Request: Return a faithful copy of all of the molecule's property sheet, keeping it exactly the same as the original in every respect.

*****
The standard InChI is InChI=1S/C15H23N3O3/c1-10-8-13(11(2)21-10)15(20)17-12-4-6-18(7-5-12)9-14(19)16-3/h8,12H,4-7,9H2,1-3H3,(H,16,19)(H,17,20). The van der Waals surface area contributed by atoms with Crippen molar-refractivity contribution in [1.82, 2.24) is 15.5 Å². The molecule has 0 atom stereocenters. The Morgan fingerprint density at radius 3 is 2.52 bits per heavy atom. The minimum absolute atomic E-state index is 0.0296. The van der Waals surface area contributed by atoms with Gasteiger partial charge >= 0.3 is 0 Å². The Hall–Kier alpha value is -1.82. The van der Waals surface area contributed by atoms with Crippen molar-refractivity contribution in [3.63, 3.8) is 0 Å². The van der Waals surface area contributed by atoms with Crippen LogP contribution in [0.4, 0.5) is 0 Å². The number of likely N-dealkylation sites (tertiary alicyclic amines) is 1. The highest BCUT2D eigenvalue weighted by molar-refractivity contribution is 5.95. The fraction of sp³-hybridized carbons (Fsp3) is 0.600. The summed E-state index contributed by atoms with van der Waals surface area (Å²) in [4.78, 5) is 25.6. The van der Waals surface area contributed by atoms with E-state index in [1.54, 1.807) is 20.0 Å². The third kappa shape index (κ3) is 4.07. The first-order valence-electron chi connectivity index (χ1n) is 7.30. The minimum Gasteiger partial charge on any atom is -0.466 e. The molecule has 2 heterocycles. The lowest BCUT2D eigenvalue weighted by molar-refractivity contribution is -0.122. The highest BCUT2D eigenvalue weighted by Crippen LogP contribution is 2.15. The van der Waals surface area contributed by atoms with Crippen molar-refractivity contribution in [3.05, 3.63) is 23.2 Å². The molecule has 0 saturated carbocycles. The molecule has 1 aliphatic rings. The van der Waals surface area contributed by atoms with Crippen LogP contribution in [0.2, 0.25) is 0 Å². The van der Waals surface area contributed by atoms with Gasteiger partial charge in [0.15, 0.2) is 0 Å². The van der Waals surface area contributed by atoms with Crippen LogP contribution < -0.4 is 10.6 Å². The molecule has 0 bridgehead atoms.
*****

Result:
The standard InChI is InChI=1S/C15H23N3O3/c1-10-8-13(11(2)21-10)15(20)17-12-4-6-18(7-5-12)9-14(19)16-3/h8,12H,4-7,9H2,1-3H3,(H,16,19)(H,17,20). The van der Waals surface area contributed by atoms with Crippen molar-refractivity contribution in [1.82, 2.24) is 15.5 Å². The molecule has 0 atom stereocenters. The Morgan fingerprint density at radius 3 is 2.52 bits per heavy atom. The minimum absolute atomic E-state index is 0.0296. The van der Waals surface area contributed by atoms with Gasteiger partial charge >= 0.3 is 0 Å². The Hall–Kier alpha value is -1.82. The van der Waals surface area contributed by atoms with Crippen molar-refractivity contribution in [3.63, 3.8) is 0 Å². The van der Waals surface area contributed by atoms with Crippen LogP contribution in [0.4, 0.5) is 0 Å². The number of likely N-dealkylation sites (tertiary alicyclic amines) is 1. The highest BCUT2D eigenvalue weighted by molar-refractivity contribution is 5.95. The fraction of sp³-hybridized carbons (Fsp3) is 0.600. The summed E-state index contributed by atoms with van der Waals surface area (Å²) in [4.78, 5) is 25.6. The van der Waals surface area contributed by atoms with E-state index in [1.54, 1.807) is 20.0 Å². The third kappa shape index (κ3) is 4.07. The first-order valence-electron chi connectivity index (χ1n) is 7.30. The minimum Gasteiger partial charge on any atom is -0.466 e. The molecule has 2 heterocycles. The lowest BCUT2D eigenvalue weighted by molar-refractivity contribution is -0.122. The highest BCUT2D eigenvalue weighted by Crippen LogP contribution is 2.15. The van der Waals surface area contributed by atoms with Crippen molar-refractivity contribution in [3.05, 3.63) is 23.2 Å². The molecule has 0 saturated carbocycles. The molecule has 1 aliphatic rings. The van der Waals surface area contributed by atoms with Crippen LogP contribution in [0.2, 0.25) is 0 Å². The van der Waals surface area contributed by atoms with Gasteiger partial charge in [0.15, 0.2) is 0 Å². The van der Waals surface area contributed by atoms with Crippen LogP contribution < -0.4 is 10.6 Å². The molecule has 0 bridgehead atoms.